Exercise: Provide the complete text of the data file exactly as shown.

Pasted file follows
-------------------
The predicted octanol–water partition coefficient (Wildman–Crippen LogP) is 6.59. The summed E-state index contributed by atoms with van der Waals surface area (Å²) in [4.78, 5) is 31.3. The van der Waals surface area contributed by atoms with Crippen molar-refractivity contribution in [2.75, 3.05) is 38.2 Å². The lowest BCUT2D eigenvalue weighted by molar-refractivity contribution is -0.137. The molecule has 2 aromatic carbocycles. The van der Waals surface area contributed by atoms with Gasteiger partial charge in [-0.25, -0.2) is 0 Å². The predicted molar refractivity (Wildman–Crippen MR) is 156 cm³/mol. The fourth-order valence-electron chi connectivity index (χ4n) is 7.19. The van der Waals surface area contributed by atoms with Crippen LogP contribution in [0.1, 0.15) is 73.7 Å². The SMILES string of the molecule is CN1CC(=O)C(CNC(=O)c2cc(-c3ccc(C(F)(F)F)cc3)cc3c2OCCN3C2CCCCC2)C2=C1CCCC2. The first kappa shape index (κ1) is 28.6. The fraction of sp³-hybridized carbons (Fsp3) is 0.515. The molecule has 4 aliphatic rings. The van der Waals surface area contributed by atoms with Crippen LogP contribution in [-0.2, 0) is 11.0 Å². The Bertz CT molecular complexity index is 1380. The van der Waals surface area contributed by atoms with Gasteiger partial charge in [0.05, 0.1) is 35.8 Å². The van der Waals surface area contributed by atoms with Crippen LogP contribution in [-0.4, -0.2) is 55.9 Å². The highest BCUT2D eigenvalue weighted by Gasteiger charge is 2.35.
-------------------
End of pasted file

The predicted octanol–water partition coefficient (Wildman–Crippen LogP) is 6.59. The summed E-state index contributed by atoms with van der Waals surface area (Å²) in [4.78, 5) is 31.3. The van der Waals surface area contributed by atoms with Crippen molar-refractivity contribution in [2.75, 3.05) is 38.2 Å². The lowest BCUT2D eigenvalue weighted by molar-refractivity contribution is -0.137. The molecule has 2 aromatic carbocycles. The van der Waals surface area contributed by atoms with Gasteiger partial charge in [-0.25, -0.2) is 0 Å². The predicted molar refractivity (Wildman–Crippen MR) is 156 cm³/mol. The fourth-order valence-electron chi connectivity index (χ4n) is 7.19. The van der Waals surface area contributed by atoms with Crippen LogP contribution in [0.1, 0.15) is 73.7 Å². The SMILES string of the molecule is CN1CC(=O)C(CNC(=O)c2cc(-c3ccc(C(F)(F)F)cc3)cc3c2OCCN3C2CCCCC2)C2=C1CCCC2. The first kappa shape index (κ1) is 28.6. The fraction of sp³-hybridized carbons (Fsp3) is 0.515. The molecule has 4 aliphatic rings. The van der Waals surface area contributed by atoms with Crippen LogP contribution in [-0.2, 0) is 11.0 Å². The Bertz CT molecular complexity index is 1380. The van der Waals surface area contributed by atoms with Gasteiger partial charge in [0.05, 0.1) is 35.8 Å². The van der Waals surface area contributed by atoms with Crippen LogP contribution in [-0.4, -0.2) is 55.9 Å². The highest BCUT2D eigenvalue weighted by Gasteiger charge is 2.35.